As a dispersed Northwest Washington community, our support for Washington State University’s 2019-21 legislative request for $14.4 million reflects our commitment to respond to the state’s overwhelming need to educate more doctors who will practice in Washington state. The university’s request is to complete funding for third- and fourth-year medical students and add 20 students statewide each year.
Our region, like others across the state, is in dire need of new physicians who will practice locally. The Legislature and Gov. Inslee authorized the establishment the Elson S. Floyd College of Medicine in response to the state’s health care crisis. The College of Medicine response begins to address huge disparities and equity issues associated with access to health care providers.
Elson S. Floyd College of Medicine students are our students; so far, 100 percent are from the state of Washington. They come from underserved rural and urban areas from Snohomish County to Gray’s Harbor, San Juans to Tri-Cities. One-third are first-generation college students, one-third are students of color, more than one-third are from socioeconomically disadvantaged backgrounds, and more than half are women.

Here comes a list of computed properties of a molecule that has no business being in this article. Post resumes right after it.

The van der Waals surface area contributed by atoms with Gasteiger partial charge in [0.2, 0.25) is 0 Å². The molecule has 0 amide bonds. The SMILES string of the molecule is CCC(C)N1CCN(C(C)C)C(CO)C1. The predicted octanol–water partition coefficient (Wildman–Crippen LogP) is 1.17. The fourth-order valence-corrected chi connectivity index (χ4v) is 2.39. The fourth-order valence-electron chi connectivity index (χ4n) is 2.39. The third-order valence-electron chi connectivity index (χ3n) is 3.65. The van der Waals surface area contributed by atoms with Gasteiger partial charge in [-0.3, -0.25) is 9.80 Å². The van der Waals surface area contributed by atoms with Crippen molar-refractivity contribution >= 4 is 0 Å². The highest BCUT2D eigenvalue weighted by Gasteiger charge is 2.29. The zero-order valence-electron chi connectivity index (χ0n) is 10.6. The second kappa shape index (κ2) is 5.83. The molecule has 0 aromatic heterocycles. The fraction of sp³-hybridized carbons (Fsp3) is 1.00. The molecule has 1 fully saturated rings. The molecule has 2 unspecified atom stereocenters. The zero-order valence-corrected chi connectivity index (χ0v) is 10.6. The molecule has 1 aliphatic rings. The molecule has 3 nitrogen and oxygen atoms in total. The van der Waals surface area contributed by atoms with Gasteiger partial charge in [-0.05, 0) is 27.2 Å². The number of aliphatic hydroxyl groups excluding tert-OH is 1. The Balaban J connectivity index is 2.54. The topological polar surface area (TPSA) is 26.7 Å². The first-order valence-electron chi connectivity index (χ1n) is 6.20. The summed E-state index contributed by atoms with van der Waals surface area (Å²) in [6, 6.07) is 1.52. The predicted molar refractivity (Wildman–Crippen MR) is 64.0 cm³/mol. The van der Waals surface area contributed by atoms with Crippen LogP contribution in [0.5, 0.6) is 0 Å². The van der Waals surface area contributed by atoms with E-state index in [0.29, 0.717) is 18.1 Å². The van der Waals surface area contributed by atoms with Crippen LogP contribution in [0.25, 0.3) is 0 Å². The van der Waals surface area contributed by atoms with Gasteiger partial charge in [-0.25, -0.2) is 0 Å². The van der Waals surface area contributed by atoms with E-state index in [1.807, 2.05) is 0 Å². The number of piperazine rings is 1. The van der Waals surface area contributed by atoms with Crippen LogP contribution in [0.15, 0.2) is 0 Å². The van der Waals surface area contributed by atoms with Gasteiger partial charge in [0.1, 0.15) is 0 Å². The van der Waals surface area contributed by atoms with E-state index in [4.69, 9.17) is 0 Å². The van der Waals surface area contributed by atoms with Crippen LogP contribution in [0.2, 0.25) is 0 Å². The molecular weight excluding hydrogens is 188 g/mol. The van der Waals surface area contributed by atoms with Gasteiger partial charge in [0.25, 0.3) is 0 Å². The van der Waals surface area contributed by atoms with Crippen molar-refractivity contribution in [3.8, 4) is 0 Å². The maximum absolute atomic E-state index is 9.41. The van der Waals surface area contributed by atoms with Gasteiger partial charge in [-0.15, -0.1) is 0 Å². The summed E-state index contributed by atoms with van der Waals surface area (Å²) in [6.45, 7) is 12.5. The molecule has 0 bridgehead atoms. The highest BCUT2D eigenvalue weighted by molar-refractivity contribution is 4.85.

Third- and fourth-year medical students go to one of 85 partnering hospitals and clinics around the state to train. Locally, among those partners, are Providence Regional Medical Center Everett, The Everett Clinic, Sea Mar Community Health and Tulalip Tribal Health Clinic.
We ask you urge our lawmakers to fulfill this request and make a major impact on health care access and equity in our region and state for generations.
Patrick J. McClain
Chairman, WSU-Everett Advisory Council